The Red Coral Capital is Struggling with a Warming Sea. In the shadow of Vesuvius, between the archaeological wonders of Pompeii and Ercolano, the port town of Torre del Greco has preserved its own age-old heritage: a unique artistry with red coral from the Mediterranean Sea. However, the niche jewellery industry is now surviving on a fraction of the Red Coral Capital harvests of the past, as strict limits have been imposed to protect diminishing marine colonies from environmental hazards and to aid in their recovery from decades of exploitation.

“We support these restrictions because if coral disappears, we’re all going out of business,” said Vincenzo Aucella, owner of Aucella Gioielli, a family business founded in 1930 that specialises in coral jewellery and cameos, the city’s other specialty. He is also the president of Assocoral, a local and national organisation that represents 70 of the city’s coral businesses. “We must protect the coral, as well as the economic fabric of Torre del Greco.” Glass cases held rows of stands displaying twisted collars of coral beads and claret-colored branches strung together in necklaces behind him.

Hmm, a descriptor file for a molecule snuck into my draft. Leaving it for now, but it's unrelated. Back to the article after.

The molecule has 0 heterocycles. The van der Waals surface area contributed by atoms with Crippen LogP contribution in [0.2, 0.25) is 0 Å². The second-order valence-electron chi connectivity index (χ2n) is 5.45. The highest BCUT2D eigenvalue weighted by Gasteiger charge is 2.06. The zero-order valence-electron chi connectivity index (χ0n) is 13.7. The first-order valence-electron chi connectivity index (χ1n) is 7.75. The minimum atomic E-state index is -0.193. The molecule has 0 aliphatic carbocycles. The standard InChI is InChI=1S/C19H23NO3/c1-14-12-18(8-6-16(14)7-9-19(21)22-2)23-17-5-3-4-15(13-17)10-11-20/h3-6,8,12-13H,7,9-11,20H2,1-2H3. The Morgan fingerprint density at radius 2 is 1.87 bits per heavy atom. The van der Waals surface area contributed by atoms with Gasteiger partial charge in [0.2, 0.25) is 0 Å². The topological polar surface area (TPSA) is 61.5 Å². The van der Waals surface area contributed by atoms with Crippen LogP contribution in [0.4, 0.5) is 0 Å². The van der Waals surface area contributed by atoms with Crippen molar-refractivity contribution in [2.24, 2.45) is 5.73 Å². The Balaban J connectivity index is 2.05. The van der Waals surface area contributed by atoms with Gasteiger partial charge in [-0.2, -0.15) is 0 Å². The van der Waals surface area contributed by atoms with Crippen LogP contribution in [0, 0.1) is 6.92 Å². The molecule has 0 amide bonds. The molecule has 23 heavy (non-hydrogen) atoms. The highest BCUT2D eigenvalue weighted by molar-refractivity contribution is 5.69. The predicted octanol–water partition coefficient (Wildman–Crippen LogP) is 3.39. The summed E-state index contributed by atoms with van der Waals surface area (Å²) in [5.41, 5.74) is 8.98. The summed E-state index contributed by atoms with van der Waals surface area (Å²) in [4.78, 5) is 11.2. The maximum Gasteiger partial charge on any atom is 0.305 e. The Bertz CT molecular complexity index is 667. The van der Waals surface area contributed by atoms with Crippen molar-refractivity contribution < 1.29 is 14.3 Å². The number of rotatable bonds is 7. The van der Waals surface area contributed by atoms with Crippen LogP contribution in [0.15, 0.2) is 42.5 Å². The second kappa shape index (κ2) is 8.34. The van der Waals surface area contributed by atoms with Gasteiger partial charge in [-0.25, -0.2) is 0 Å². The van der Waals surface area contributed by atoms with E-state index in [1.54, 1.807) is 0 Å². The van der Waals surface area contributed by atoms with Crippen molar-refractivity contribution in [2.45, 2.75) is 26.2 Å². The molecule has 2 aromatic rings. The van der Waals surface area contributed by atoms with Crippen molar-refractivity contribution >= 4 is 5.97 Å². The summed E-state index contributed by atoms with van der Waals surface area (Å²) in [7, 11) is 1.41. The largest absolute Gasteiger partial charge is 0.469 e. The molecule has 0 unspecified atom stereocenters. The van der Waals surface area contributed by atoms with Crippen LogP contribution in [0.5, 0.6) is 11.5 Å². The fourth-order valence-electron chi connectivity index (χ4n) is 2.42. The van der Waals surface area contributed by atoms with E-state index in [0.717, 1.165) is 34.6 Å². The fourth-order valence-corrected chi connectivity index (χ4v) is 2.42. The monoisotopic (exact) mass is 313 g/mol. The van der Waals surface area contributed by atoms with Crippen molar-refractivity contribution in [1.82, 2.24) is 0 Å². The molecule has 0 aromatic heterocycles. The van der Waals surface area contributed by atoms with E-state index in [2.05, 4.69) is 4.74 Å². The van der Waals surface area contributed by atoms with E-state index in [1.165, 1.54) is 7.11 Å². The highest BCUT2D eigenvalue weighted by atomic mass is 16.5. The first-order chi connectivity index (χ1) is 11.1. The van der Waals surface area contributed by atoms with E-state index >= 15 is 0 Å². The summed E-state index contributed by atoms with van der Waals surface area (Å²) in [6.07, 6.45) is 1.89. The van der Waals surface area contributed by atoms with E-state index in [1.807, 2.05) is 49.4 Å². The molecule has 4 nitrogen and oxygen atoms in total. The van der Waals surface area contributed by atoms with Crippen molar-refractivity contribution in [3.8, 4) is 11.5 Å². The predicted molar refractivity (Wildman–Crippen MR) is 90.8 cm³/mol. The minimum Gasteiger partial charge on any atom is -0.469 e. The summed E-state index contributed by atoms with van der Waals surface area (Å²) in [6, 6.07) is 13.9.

Fishermen dredged the Mediterranean seabed indiscriminately, gathering marine life into massive nets, from the ancient era until a ban in the 1980s. Toward the end of the period, remotely operated vehicles dove down to previously unreachable depths of up to 330 feet to strip coral colonies.

The region’s red coral harvest peaked at nearly 100 million tonnes in 1978 before rapidly declining. International fishing treaties for the Mediterranean drafted by the United Nations’ General Fisheries Commission now require all countries bordering the sea to meet the same mandates, significantly reducing hauls. Only nine tonnes of Red Coral Capital were collected in 2018. However, experts say that populations are still struggling to recover.

The smaller harvests are “due to all the restrictions,” said Gioia De Simone, sixth-generation owner of Antonino De Simone, one of Torre del Greco’s main coral dealerships. “Unlike diamonds, it is a renewable resource.”

However, the scientific community has discovered that coral populations in shallow water, from the surface to a depth of 160 feet, have nearly vanished, and populations in deeper water are drastically reduced in comparison to previous decades, according to the United Nations.